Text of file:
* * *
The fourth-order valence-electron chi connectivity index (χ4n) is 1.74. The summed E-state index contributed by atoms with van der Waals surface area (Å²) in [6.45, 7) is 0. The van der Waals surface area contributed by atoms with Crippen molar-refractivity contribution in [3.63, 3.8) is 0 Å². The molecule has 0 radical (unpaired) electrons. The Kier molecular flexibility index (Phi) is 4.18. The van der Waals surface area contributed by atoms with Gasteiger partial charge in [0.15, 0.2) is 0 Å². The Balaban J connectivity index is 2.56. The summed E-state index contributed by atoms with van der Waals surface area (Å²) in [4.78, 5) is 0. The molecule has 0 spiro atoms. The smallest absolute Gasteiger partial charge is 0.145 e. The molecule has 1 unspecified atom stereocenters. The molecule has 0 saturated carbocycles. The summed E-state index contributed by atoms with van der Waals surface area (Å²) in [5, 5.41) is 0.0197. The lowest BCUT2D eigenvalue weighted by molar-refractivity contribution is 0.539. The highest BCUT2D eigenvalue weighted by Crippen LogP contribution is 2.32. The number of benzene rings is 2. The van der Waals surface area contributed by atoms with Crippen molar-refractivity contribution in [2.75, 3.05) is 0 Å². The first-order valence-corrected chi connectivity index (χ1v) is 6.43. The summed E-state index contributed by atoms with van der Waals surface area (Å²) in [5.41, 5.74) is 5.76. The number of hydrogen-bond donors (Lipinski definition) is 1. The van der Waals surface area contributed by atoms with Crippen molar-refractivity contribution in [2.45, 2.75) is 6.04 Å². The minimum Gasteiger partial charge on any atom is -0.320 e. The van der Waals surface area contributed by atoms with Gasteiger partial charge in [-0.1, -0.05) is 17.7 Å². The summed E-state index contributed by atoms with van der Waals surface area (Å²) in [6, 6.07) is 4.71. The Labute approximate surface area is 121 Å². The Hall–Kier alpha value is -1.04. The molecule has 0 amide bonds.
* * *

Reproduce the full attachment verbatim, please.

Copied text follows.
The fourth-order valence-electron chi connectivity index (χ4n) is 1.74. The summed E-state index contributed by atoms with van der Waals surface area (Å²) in [6.45, 7) is 0. The van der Waals surface area contributed by atoms with Crippen molar-refractivity contribution in [3.63, 3.8) is 0 Å². The molecule has 0 radical (unpaired) electrons. The Kier molecular flexibility index (Phi) is 4.18. The van der Waals surface area contributed by atoms with Gasteiger partial charge in [0.15, 0.2) is 0 Å². The Balaban J connectivity index is 2.56. The summed E-state index contributed by atoms with van der Waals surface area (Å²) in [4.78, 5) is 0. The molecule has 0 spiro atoms. The smallest absolute Gasteiger partial charge is 0.145 e. The molecule has 1 unspecified atom stereocenters. The molecule has 0 saturated carbocycles. The summed E-state index contributed by atoms with van der Waals surface area (Å²) in [5, 5.41) is 0.0197. The lowest BCUT2D eigenvalue weighted by molar-refractivity contribution is 0.539. The highest BCUT2D eigenvalue weighted by Crippen LogP contribution is 2.32. The number of benzene rings is 2. The van der Waals surface area contributed by atoms with Crippen molar-refractivity contribution in [2.75, 3.05) is 0 Å². The first-order valence-corrected chi connectivity index (χ1v) is 6.43. The summed E-state index contributed by atoms with van der Waals surface area (Å²) in [5.41, 5.74) is 5.76. The number of hydrogen-bond donors (Lipinski definition) is 1. The van der Waals surface area contributed by atoms with Crippen molar-refractivity contribution in [2.45, 2.75) is 6.04 Å². The minimum Gasteiger partial charge on any atom is -0.320 e. The van der Waals surface area contributed by atoms with Gasteiger partial charge in [-0.1, -0.05) is 17.7 Å². The summed E-state index contributed by atoms with van der Waals surface area (Å²) in [6, 6.07) is 4.71. The Labute approximate surface area is 121 Å². The Hall–Kier alpha value is -1.04. The molecule has 0 amide bonds.